Caddoan. See SPIRO. East St Louis, Illinois, USA, Cahokia is easily
the most spectacular of the MISSISSIPPIAN
Caere. See CERVETERI. centres. The site is 15-20 square kilometres in
area, and at its height (1050-1250) had a
Caerleon [Isca]. The Romans established this population estimated variously between
20-hectare fort, named Isca, with its 64 10,000 and 38,000. It includes more than 100
barrack blocks, during the pacification of man-made mounds (both burial and platform
Wales, which was finally achieved in AD 78. types) built over the period 700-1600 (see
The fort is one of three major legionary TEMPLE MOUND PERIOD). Monk's Mound,
fortresses, the other two being at CHESTER and the largest of these, measures 330 metres long
YORK. Originally constructed of timber and by 218 metres wide and reaches a maximum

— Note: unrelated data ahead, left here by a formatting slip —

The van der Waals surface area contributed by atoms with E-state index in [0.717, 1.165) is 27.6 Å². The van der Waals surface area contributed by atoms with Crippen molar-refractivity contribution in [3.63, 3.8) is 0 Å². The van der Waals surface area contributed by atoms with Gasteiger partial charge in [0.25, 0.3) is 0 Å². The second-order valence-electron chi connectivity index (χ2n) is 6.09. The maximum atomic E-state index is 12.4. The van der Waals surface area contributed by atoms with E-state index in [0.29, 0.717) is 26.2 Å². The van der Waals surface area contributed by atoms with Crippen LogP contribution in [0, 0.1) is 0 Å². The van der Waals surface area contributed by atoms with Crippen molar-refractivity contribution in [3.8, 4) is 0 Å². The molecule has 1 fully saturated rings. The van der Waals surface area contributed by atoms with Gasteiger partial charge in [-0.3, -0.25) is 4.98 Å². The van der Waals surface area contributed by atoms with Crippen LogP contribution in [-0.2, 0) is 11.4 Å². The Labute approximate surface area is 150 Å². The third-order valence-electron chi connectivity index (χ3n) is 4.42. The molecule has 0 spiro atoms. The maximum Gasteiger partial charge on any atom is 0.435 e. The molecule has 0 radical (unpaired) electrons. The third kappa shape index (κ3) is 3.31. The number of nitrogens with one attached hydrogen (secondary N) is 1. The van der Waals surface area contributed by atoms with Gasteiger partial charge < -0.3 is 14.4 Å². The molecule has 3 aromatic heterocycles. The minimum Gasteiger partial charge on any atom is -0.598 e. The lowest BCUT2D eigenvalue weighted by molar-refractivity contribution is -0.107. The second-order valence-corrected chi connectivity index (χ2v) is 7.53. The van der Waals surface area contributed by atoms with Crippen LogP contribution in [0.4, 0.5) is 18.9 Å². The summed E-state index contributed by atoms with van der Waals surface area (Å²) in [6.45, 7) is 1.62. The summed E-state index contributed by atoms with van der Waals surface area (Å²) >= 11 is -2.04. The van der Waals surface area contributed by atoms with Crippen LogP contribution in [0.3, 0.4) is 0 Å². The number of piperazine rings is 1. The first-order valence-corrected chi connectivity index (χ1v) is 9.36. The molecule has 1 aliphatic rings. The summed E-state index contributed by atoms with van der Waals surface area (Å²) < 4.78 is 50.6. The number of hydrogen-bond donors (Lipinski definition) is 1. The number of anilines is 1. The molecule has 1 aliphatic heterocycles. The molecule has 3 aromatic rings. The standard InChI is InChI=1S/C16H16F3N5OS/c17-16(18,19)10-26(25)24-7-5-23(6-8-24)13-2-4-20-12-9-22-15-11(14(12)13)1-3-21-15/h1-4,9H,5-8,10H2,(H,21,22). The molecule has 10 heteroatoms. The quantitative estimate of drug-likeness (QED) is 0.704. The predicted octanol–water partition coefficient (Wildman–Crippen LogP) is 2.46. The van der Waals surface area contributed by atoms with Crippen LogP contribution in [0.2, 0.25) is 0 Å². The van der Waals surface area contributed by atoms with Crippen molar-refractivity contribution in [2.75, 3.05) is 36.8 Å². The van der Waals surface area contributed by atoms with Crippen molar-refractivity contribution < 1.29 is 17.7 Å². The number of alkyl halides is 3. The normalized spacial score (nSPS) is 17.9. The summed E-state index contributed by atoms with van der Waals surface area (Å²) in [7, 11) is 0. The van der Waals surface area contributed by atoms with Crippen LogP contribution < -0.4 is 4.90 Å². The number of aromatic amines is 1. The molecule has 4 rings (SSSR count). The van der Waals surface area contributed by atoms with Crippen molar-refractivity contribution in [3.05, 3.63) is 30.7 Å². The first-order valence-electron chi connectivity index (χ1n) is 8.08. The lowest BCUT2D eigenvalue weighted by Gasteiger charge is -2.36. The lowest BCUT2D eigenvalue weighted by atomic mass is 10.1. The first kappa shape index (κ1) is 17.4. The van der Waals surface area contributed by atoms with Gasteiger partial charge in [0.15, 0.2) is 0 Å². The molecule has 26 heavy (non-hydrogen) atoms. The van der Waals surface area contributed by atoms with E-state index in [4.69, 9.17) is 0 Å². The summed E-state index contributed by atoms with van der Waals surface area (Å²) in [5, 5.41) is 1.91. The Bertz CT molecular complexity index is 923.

earth, it had been largely rebuilt in stone height of 30 metres. As is typical of flat-topped
before the garrison finally left for home during temple mounds, it served as base upon which
the abandonment of the province. Evidence civic buildings were erected. Its four terraces
has been found for centurion houses, work- underwent at least seven periods of recon-
shops, barracks, stores, ovens, hospital, baths struction, during each of which the surmount-
and latrines. Outside the immediate fortifica- ing buildings were completely razed. Portions
tion, in an associated civic settlement, lies an of a wall or palisade have already been
amphitheatre (built c80 AD of earth, timber uncovered and indications are that it probably
and masonry) now fully excavated, traces of enclosed some 120 hectares including Monk's
two bath buildings, and of extensive ceme- and 16 other large mounds.
teries. In addition to construction on a grand
80
calendar, calendrics 81

scale, evidence of long-distance trade, dealers, providing the large collections in


elaborate ceremonial activity and possibly museums all over the world.
astronomical observation indicate a centre of
notable social complexity. Artefacts include Calatagan. A peninsula in Batanga Province,